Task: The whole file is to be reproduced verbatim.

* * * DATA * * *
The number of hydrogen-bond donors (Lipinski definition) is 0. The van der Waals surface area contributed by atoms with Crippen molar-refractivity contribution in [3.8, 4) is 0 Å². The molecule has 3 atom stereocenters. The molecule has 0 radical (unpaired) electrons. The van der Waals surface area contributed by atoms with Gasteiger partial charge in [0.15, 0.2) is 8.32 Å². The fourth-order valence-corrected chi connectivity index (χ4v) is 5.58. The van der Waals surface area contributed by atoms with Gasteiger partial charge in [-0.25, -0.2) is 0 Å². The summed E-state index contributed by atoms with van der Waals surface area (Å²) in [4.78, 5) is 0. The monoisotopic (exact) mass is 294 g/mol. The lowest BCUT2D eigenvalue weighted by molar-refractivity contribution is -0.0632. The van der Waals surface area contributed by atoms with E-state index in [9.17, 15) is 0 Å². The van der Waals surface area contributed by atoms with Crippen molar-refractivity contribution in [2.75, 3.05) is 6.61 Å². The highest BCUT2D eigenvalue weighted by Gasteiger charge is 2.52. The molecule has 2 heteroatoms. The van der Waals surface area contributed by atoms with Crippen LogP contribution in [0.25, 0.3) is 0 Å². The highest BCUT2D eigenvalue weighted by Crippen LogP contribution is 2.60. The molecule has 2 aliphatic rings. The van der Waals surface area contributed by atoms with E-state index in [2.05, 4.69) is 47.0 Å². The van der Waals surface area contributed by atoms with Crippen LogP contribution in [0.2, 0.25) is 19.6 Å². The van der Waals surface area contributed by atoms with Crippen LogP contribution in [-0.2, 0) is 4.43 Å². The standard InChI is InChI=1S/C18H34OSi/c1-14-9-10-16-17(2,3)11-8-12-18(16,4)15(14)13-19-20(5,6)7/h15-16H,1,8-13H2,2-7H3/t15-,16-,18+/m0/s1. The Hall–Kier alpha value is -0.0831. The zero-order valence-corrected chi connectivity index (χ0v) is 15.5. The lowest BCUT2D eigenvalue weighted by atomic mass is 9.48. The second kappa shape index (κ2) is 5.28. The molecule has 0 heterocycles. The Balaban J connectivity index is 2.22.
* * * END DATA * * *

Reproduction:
The number of hydrogen-bond donors (Lipinski definition) is 0. The van der Waals surface area contributed by atoms with Crippen molar-refractivity contribution in [3.8, 4) is 0 Å². The molecule has 3 atom stereocenters. The molecule has 0 radical (unpaired) electrons. The van der Waals surface area contributed by atoms with Gasteiger partial charge in [0.15, 0.2) is 8.32 Å². The fourth-order valence-corrected chi connectivity index (χ4v) is 5.58. The van der Waals surface area contributed by atoms with Gasteiger partial charge in [-0.25, -0.2) is 0 Å². The summed E-state index contributed by atoms with van der Waals surface area (Å²) in [4.78, 5) is 0. The monoisotopic (exact) mass is 294 g/mol. The lowest BCUT2D eigenvalue weighted by molar-refractivity contribution is -0.0632. The van der Waals surface area contributed by atoms with E-state index in [9.17, 15) is 0 Å². The van der Waals surface area contributed by atoms with Crippen molar-refractivity contribution in [2.75, 3.05) is 6.61 Å². The highest BCUT2D eigenvalue weighted by Gasteiger charge is 2.52. The molecule has 2 heteroatoms. The van der Waals surface area contributed by atoms with Crippen LogP contribution in [0.25, 0.3) is 0 Å². The highest BCUT2D eigenvalue weighted by Crippen LogP contribution is 2.60. The molecule has 2 aliphatic rings. The van der Waals surface area contributed by atoms with E-state index in [2.05, 4.69) is 47.0 Å². The van der Waals surface area contributed by atoms with Crippen LogP contribution in [0.2, 0.25) is 19.6 Å². The van der Waals surface area contributed by atoms with Crippen LogP contribution in [-0.2, 0) is 4.43 Å². The standard InChI is InChI=1S/C18H34OSi/c1-14-9-10-16-17(2,3)11-8-12-18(16,4)15(14)13-19-20(5,6)7/h15-16H,1,8-13H2,2-7H3/t15-,16-,18+/m0/s1. The Hall–Kier alpha value is -0.0831. The zero-order valence-corrected chi connectivity index (χ0v) is 15.5. The lowest BCUT2D eigenvalue weighted by atomic mass is 9.48. The second kappa shape index (κ2) is 5.28. The molecule has 0 heterocycles. The Balaban J connectivity index is 2.22.